Why Jordan Reed can be best receiving TE behind Gronk if he stays healthy
On Thursday Jordan Reed signed a five-year, $50 million extension to remain Washington’s starting tight end for the foreseeable. So long as he can stay healthy, Reed has the potential to be the second-best young receiving tight end in the NFL behind only Rob Gronkowski over the next several years.
Reed was a third-round pick in 2013 and was impressive each of his first two years, but struggled to stay on the field. As a rookie he had the third-most yards per route run average at 2.19 behind only Rob Gronkowski and Jimmy Graham, and followed that up with a fourth ranking of 1.89 in his sophomore season. The only problem is he played in just 20 of a possible 32 games, and when he was healthy enough to play he was only on the field half the time. This led to back-to-back years with fewer than 400 snaps.
Reed followed this up with a breakout performance in 2015, when he was our third-highest-graded tight end in receiving at 94.3. His 2.45 yards per route run was not only the best for all tight ends in 2015, but the third-best for a tight end in our nine years of grading. Part of this was because he had 16 players miss tackles on him, which was tied for the most this year. His 11 touchdowns were tied for second-most. 2015 was also the season he stayed healthiest, only missing two games. His playing time also increased to over 80 percent of snaps in the majority of games.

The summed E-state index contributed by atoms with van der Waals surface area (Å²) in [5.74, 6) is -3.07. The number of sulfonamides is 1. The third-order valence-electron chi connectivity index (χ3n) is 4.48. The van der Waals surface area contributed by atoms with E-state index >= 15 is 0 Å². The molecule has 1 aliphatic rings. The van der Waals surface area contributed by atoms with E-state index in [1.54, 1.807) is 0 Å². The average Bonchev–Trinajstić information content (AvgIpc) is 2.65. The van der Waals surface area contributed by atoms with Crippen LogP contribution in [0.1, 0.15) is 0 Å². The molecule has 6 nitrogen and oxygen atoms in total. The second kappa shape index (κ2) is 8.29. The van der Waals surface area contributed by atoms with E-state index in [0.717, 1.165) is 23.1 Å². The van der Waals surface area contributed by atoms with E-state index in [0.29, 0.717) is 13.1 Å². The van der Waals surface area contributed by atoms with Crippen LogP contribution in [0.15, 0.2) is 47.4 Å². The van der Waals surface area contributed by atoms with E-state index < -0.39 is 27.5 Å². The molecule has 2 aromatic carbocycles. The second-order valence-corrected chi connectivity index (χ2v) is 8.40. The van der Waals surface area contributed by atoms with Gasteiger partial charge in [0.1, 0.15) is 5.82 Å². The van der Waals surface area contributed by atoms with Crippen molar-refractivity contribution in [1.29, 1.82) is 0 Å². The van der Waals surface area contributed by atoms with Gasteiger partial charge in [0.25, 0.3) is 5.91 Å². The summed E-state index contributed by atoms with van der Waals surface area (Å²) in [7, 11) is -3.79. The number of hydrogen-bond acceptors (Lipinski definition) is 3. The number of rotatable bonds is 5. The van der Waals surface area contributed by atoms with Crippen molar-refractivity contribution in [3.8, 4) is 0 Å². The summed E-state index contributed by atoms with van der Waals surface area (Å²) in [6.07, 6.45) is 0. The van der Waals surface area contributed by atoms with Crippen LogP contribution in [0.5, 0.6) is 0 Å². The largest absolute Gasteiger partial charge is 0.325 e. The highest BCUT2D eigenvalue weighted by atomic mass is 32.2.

While Reed can still play a traditional tight end role, he has been most dangerous when Washington moves him around to an outside or slot receiver. Nine of his 11 touchdowns came when Reed lined up in a receiver position. While he was dangerous on a lot of routes, he was most impressive on post routes, where he caught all eight passes thrown his way for 185 yards and two touchdowns.
From a pure production standpoint, Reed is worth the money he is earning. You would expect him to continue to improve and remain one of the best tight ends throughout the rest of his contract. However, there is a real injury risk associated with Reed, who has yet to play a full 16-game season. He’s had several concussions throughout his career. He’s on the path of a player who could retire early.
For the short term, it means Washington’s best receiver should be happy entering a season in which the team hopes to remain division champions. They were already four-deep at receiver heading into the offseason, with DeSean Jackson (80.1), Pierre Garcon (79.5) and Jamison Crowder (76.9), and then added TCU’s Josh Doctson in the first round of the draft. Washington’s offense will remain one of the more exciting in the league both in 2016, and potentially for years to come.